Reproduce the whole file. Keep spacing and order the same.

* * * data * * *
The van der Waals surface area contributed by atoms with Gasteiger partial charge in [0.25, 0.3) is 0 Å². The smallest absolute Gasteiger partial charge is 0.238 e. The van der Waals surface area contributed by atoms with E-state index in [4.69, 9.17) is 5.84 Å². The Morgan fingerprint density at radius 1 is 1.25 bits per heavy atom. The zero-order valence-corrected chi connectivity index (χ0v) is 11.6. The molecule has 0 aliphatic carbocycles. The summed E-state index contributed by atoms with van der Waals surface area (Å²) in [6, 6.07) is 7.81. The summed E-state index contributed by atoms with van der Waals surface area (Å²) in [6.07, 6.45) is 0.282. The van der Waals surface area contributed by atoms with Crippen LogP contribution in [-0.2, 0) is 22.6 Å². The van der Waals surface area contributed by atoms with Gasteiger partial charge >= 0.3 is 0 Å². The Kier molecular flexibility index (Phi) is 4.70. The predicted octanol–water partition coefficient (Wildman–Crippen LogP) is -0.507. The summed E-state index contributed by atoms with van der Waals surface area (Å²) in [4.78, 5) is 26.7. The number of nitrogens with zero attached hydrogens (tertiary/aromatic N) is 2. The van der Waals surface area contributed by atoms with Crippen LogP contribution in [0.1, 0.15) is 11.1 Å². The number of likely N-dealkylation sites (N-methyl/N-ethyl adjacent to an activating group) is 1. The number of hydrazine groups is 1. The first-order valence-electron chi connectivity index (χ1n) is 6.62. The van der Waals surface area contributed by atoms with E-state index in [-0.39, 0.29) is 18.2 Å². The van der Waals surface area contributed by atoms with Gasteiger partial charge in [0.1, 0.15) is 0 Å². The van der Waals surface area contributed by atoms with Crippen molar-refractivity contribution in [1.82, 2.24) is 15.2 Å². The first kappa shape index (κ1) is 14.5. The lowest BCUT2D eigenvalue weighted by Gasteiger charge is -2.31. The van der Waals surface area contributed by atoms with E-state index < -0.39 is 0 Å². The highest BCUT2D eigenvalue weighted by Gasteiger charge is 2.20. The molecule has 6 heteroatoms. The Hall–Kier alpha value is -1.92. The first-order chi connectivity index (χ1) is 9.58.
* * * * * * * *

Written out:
The van der Waals surface area contributed by atoms with Gasteiger partial charge in [0.25, 0.3) is 0 Å². The smallest absolute Gasteiger partial charge is 0.238 e. The van der Waals surface area contributed by atoms with E-state index in [4.69, 9.17) is 5.84 Å². The Morgan fingerprint density at radius 1 is 1.25 bits per heavy atom. The zero-order valence-corrected chi connectivity index (χ0v) is 11.6. The molecule has 0 aliphatic carbocycles. The summed E-state index contributed by atoms with van der Waals surface area (Å²) in [6, 6.07) is 7.81. The summed E-state index contributed by atoms with van der Waals surface area (Å²) in [6.07, 6.45) is 0.282. The van der Waals surface area contributed by atoms with Crippen LogP contribution in [-0.2, 0) is 22.6 Å². The van der Waals surface area contributed by atoms with Gasteiger partial charge >= 0.3 is 0 Å². The Kier molecular flexibility index (Phi) is 4.70. The predicted octanol–water partition coefficient (Wildman–Crippen LogP) is -0.507. The summed E-state index contributed by atoms with van der Waals surface area (Å²) in [4.78, 5) is 26.7. The number of nitrogens with zero attached hydrogens (tertiary/aromatic N) is 2. The van der Waals surface area contributed by atoms with Crippen LogP contribution in [0.1, 0.15) is 11.1 Å². The number of likely N-dealkylation sites (N-methyl/N-ethyl adjacent to an activating group) is 1. The number of hydrazine groups is 1. The first-order valence-electron chi connectivity index (χ1n) is 6.62. The van der Waals surface area contributed by atoms with E-state index in [-0.39, 0.29) is 18.2 Å². The van der Waals surface area contributed by atoms with Gasteiger partial charge in [0.1, 0.15) is 0 Å². The van der Waals surface area contributed by atoms with Crippen molar-refractivity contribution in [1.82, 2.24) is 15.2 Å². The first kappa shape index (κ1) is 14.5. The lowest BCUT2D eigenvalue weighted by Gasteiger charge is -2.31. The van der Waals surface area contributed by atoms with E-state index < -0.39 is 0 Å². The highest BCUT2D eigenvalue weighted by Gasteiger charge is 2.20. The molecule has 6 heteroatoms. The Hall–Kier alpha value is -1.92. The first-order chi connectivity index (χ1) is 9.58.